How do you define a security threat? If you’re like most IT security professionals, your security threat definition is probably: “The potential occurrence of an attack against an organization’s infrastructure and assets.”
If this was a pop quiz, you could get half credit for that answer. It’s partly true, but it’s not the whole answer, and it’s not the answer your executive leaders and board of directors need to hear.
Christopher Armstrong, CISO of Livermore, Calif.-based Allgress Inc., popped this quiz on the audience during a business risk session at SecureWorld last month, and almost everyone gave the IT-centric answer above. But Armstrong made a strong case for changing our perspective when we talk about security threats.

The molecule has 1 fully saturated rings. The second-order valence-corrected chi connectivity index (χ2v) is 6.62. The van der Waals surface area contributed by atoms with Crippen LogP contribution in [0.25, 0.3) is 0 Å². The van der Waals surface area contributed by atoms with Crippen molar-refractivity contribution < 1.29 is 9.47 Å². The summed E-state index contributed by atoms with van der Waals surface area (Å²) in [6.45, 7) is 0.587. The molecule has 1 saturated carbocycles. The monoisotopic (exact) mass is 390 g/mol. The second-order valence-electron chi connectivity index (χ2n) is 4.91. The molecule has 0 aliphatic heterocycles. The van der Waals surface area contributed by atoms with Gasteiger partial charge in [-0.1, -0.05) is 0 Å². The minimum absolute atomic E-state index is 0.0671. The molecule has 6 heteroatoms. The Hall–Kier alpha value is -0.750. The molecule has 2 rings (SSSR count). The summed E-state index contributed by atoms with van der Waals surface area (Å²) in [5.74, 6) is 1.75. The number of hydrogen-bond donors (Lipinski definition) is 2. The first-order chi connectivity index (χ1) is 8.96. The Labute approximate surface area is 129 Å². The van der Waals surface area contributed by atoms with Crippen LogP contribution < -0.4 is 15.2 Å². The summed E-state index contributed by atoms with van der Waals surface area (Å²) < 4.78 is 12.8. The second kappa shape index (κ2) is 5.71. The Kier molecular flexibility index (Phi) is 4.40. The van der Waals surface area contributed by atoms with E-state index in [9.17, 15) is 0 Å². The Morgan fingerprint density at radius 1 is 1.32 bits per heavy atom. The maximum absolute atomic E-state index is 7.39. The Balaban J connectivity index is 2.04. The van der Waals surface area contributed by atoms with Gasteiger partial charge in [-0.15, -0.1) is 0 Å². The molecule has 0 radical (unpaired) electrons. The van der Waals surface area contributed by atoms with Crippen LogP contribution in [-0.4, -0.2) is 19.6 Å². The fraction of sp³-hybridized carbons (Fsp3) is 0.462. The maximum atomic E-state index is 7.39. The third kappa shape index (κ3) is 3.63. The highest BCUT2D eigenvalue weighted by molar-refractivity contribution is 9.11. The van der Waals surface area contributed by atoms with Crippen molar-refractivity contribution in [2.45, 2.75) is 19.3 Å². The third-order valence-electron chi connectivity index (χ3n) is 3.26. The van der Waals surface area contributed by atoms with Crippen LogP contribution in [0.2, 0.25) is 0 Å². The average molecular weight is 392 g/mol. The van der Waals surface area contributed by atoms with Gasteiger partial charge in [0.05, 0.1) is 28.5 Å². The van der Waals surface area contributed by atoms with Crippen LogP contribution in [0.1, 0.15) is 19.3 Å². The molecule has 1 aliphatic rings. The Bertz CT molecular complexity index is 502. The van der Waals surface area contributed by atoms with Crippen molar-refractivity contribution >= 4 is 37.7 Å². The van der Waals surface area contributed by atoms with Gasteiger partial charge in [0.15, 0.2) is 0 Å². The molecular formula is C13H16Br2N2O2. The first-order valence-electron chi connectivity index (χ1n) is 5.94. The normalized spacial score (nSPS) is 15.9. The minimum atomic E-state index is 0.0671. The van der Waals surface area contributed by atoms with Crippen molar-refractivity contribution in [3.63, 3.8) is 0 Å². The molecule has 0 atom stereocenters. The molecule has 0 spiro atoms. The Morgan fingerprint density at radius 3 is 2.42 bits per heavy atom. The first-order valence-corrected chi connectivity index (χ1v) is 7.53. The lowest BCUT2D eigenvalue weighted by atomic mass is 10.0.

When you talk to a CEO or a board member about the threats to his or her organization, Armstrong said, there’s no need to go into great detail about the type of attack that may occur, the motivation of the attacker, etc. All he or she really wants to know is: What will it cost us? And, what’s the probability it will happen?
Telling the CEO or the board that a widespread threat could steal your sensitive customer data isn’t likely to get you the funding you need to stop that threat. But tell them the threat could cost the organization $10 million and there’s a 50% chance it will happen, and they just may open the checkbook for you.
By looking at security projects from a board member’s perspective, as well your own infosec perspective, you’re more likely to get the resources you need to advance your security initiatives.